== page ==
Translating pysnmp oids to human readable strings

Shantanu Joshi weemadarthur at
Fri Mar 6 09:03:24 CET 2009

SpamMePlease PleasePlease <spankthespam at> writes:

> On Fri, Mar 6, 2009 at 6:56 AM, Shantanu Joshi <weemadarthur at> wrote:
>> You need to parse the MIB file to get the human-readable names
>> corresponding to the OIDs. The pysnmp library already provides this
>> functionality. I haven't used this feature myself (I mainly use pysnmp
>> to automate SNMP walk requests, like the one in your code), but the
>> documentation at found the below example at
>>>>> from pysnmp.smi import builder, view
>>>>> mibBuilder = builder.MibBuilder().loadModules('SNMPv2-MIB')
>>>>> mibViewController = view.MibViewController(mibBuilder)
>>>>> oid,label,suffix = mibViewController.getNodeName((1,3,6,1,2,'mib-2',1,'sysDescr'))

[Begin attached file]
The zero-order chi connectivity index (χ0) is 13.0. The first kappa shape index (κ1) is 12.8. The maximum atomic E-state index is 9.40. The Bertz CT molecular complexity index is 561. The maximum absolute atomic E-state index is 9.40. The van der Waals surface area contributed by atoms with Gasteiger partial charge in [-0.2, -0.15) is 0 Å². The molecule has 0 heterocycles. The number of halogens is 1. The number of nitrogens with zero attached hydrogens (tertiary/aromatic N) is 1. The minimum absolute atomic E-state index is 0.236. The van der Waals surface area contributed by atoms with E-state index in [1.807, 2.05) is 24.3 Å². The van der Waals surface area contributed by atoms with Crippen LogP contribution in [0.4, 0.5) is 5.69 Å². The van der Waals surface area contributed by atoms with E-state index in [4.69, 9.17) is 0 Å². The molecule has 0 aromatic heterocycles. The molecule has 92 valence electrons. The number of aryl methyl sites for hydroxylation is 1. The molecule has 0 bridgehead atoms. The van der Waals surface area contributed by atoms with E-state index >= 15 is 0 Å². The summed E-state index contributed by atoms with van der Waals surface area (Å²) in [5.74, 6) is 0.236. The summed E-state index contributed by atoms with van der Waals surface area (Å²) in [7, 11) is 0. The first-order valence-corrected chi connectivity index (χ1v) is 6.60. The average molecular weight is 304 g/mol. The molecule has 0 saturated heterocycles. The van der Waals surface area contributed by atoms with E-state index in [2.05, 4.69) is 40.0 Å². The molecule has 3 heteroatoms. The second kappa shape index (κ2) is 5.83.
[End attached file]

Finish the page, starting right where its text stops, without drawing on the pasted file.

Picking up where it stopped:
>>>>> print oid
>> (1, 3, 6, 1, 2, 1, 1, 1)
>>>>> print label
>> ('iso', 'org', 'dod', 'internet', 'mgmt', 'mib-2', 'system', 'sysDescr')
>>>>> print suffix
>> ()
>> --
> Yes, I have seen that, but I cant get it working as expected (or it
> doesent to what expected at all). I cant make it return values like:
> jnxBgpM2PeerIdentifier.0.ipv4. (the one
> of many I got from snmpwalk) but instead I am getting bunch of words
> like iso, internet, mgmt, which is no way close to desired effect.
> Still no luck - anybody with a clue?

Every node in a MIB file is rooted at 
jnxBgpM2PeerIdentifier has OID . 
(if I've got the right MIB, I searched for jnxBgpM2PeerIdentifier on 
Google and got the BGP4-V2-MIB-JUNIPER MIB file). The .
corresponds to, so you can
safely skip that part. The next value 2636, is uniquely assigned to 
Juniper, and the rest is up to whatever scheme Juniper uses to prepare 

The pysnmp library doesn't know anything about BGP4-V2-MIB-JUNIPER MIB,
since it is not one of the standard MIBS, so it will parse everything up
to what is defined in the standard mibs and return the rest in numeric
form. There was a paragraph on the page I linked which described how to
prepare MIB files for consumption by pysnmp. Did you try that? 

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